Instagram users can now virtually replace Confederate monuments with Black activist statues
EXCLUSIVE: Activists Alicia Garza and Chelsea Miller discuss The Pedestal Project's innovative AR technology to honor contemporary Black figures.
As Black History Month comes to a close the conversation this year, as in recent years, revolved around how to bring the discussion into the future, well past Feb. 28. Color Of Change, the nation’s largest online racial justice organization, found a way to do just that with the launch of an augmented reality (AR) experience on Instagram that lets you place statues of racial justice leaders atop empty pedestals where confederate statues once stood.
How’s that for a 2021 spin on Black history?
The initiative is called The Pedestal Project and launched earlier this month with three incredible racial justice leaders to honor and virtually place on the empty pedestals where the likes of Robert E. Lee and Stonewall Jackson once stood: John Lewis, Civil Rights leader and former United States Congressman, Alicia Garza, Co-founder of the Black Lives Matter movement and principal at Black Futures Lab, and Chelsea Miller, Co-founder of Freedom March NYC.
It’s super easy too, for anyone suffering from TikTok-related PTSD. The Pedestal Project Instagram Lens is activated via a mobile device on the Color of Change Instagram page and encourages folks to go outside, safely, within their own communities to find empty pedestals where confederate symbols once stood. After accessing the lens, you’ll be able to select from a gallery of statues, place it atop an empty pedestal, and in the activists’ own voice, hear why change is worth fighting for.
Don’t forget to snap a picture or a video of your experience and share by tagging @ColorOfChange.
theGrio had the opportunity to chat with two of the campaign’s stars — Garza and Miller — who gave more insight on the project that’s here to stay and how their respective orgs continue to fight racism amidst a global health crisis.
The Pedestal Project is focused on the concept of remembering rather than forgetting Black History, very much like why Black History Month was created. What efforts, lessons, etc. would you like to see from schools in 2021 around teaching Black history?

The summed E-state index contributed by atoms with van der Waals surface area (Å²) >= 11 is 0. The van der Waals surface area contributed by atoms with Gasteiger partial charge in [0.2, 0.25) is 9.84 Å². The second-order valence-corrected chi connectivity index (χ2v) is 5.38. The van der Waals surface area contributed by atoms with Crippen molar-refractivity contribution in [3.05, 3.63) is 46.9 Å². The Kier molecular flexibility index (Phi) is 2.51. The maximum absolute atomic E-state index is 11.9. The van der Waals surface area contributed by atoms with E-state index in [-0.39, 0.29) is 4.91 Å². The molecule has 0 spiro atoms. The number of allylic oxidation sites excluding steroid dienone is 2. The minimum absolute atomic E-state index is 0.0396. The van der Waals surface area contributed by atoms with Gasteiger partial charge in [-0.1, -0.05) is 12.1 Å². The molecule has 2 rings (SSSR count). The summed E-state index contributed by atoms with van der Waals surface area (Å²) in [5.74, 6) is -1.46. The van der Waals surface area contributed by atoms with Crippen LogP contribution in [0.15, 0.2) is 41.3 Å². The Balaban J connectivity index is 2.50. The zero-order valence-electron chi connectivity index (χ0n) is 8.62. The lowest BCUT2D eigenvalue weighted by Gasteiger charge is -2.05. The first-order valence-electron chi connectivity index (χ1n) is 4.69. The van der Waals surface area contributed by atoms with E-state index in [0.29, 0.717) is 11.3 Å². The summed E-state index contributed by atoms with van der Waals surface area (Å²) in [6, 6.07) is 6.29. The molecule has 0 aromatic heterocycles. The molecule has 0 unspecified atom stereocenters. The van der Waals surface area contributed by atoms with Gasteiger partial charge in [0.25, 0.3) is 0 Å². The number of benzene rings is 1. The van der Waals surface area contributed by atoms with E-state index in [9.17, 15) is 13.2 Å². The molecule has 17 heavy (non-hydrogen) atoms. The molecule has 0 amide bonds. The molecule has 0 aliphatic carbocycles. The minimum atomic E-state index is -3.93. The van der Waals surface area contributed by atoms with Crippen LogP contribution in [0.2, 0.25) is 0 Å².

Alicia Garza: This is a critical time for our education system, as for the last decade, at least, we have seen sustained attacks on the accurate and complex narration of Black histories and the present state of Black America. This ranges from the attacks on Ethnic Studies programs to the attacks on Critical Race Studies and the 1619 Project, but it also extends beyond it to the attacks on diversity training for federal employees, and the failed 1776 commission. In Texas, there was even an attempt to change textbooks in one school district to discuss slavery as what happened when people from Africa immigrated to America to work.
These types of distortions are intentionally designed to further a project of amnesia, and we know that what we forget about our history we are destined to repeat. I would like to see schools teach racism differently —talking about it in relation to rigged rules that are designed to concentrate power and resources into the hands of a few, at the expense of the many. In doing so, we can broaden our understanding of racism from the most extreme versions of racial terror, extended through groups like the Proud Boys or the Ku Klux Klan, to the rules that organize our lives, our economy, and our government.
Chelsea Miller: Black history is world history. It’s time for us to challenge the narratives that have been told to justify the dehumanization, oppression, and silencing of BIPOC communities. Black history didn’t begin with slavery nor will it end with it. Know the names of Black philosophers, historians, inventors, musicians, and revolutionaries. Teach our youth not just flash points of Black trauma but the full breadth of Black joy, culture, and history.